Finding lost friends: A guide for connecting off the grid, Guest Column in Street Roots, May 21, 2010, by Jenny Westberg on behalf of the Board of the Mental Health Association of Portland.
The death of James P. Chasse, Jr: Why the story won’t go away, Guest Column in The Oregonian, by Jenny Westberg on behalf of the Board of the Mental Health Association of Portland, May 13, 2010
We Understand Your Anger About Police Violence, The Skanner, March 2010
The police protest: Their tactics are misguided, but not their anger, guest column in The Oregonian, March 30, 2010
Jason Renaud: Why I’m Running, BlueOregon.com, January 2010
The death of James Chasse: For our city’s sake, a time for openness, guest column in The Oregonian, October 23, 2009
Agencies to call for resignation of Portland officers involved in Chasse’s arrest, The Oregonian, October 7, 2009
Mental health association volunteer issues plea to Portland council, The Oregonian, September 30, 2009
The Chasse investigation: Results sit on police chief’s desk, but why?, guest column in The Oregonian, September 12, 2009
Extended interview with Jason Renaud, Portland Observer, December 30, 2009
Matters of life or death: Extended interview with Jason Renaud, Street Roots, February 2010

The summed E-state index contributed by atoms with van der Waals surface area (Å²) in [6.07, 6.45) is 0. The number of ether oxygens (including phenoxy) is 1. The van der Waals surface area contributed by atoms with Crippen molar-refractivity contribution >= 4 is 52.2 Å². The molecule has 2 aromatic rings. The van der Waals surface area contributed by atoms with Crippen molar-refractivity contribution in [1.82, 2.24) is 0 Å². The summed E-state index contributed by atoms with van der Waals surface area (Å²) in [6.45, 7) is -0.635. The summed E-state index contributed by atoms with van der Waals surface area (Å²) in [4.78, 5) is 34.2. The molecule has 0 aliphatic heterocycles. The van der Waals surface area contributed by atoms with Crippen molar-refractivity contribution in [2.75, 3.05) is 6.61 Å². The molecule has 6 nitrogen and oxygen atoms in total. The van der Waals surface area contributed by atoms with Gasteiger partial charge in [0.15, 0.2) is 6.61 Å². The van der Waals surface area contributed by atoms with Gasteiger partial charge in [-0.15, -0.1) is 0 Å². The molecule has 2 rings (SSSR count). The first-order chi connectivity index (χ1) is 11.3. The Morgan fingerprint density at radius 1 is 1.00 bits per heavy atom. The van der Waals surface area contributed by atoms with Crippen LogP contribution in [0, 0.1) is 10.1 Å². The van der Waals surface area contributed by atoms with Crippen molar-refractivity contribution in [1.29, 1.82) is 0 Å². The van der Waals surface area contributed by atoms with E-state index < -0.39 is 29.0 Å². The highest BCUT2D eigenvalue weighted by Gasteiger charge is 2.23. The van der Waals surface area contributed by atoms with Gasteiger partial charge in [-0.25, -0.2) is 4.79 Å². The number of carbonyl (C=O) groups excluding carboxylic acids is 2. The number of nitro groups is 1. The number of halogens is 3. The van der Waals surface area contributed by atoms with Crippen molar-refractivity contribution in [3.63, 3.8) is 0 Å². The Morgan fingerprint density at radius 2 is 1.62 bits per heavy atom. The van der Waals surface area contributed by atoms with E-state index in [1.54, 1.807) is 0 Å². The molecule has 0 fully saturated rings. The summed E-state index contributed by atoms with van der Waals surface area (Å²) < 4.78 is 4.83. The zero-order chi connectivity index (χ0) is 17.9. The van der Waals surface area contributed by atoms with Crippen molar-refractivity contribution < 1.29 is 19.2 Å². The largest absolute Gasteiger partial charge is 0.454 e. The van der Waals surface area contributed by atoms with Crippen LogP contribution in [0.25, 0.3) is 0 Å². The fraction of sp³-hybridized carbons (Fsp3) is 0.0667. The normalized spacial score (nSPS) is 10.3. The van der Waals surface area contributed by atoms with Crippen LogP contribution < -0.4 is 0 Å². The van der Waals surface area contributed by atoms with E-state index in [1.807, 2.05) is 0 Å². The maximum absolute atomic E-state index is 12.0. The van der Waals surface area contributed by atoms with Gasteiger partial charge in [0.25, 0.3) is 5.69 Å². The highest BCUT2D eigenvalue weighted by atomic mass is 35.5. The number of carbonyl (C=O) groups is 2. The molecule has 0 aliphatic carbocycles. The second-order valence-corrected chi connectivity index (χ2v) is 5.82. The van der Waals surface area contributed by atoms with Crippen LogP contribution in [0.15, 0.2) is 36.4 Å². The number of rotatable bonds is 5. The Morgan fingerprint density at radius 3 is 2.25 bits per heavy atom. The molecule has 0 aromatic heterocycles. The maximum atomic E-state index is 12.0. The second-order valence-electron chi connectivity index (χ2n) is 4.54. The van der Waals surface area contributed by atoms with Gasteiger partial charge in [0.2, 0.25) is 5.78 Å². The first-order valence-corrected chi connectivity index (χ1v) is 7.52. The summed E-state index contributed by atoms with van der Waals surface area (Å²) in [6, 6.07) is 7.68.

Community groups will call for the resignations of Officers Kyle Nice, Christopher Humphreys and Bret Burton, MHAP column in Street Roots, October 7, 2009
Advice for Multnomah County’s new sub-acute facility, MHAP column in Street Roots, August 20, 2009
Chasse case languishes alongside squandered progress, MHAP column in Street Roots, September, 2008
A personal response to the death of James Chasse Jr., MHAP column in Street Roots, November 2006
Technical and Financial Aid
The Carl Whitaker Project receives technical assistance from the organization.
Eyes & Ears is a mental health consumer run newsletter for consumers, their friends & family and mental health professionals. With the help of MHAP, Eyes & Ears was Oregon’s most widely distributed patient advocacy newsletter. 2008 – 2013. This project is completed.
Alien Boy: the Death and Life of James Chasse, a feature-length film documenting the brutal killing of James Chasse by the Portland Police. 2006 – 2013. This project is ongoing.
Portland Hearing Voices is a community group to promote mental diversity. We create public education, discussion groups, training, and community support related to hearing voices, seeing visions, and having unusual beliefs and sensory experiences often labeled as psychosis, bipolar, mania, paranoia, schizophrenia, and other mental disorders. We aim to reduce fear and misunderstanding, question stereotypes, promote holistic health options, overcome isolation, and create a more inclusive community. 2008 – 2012. This project is completed.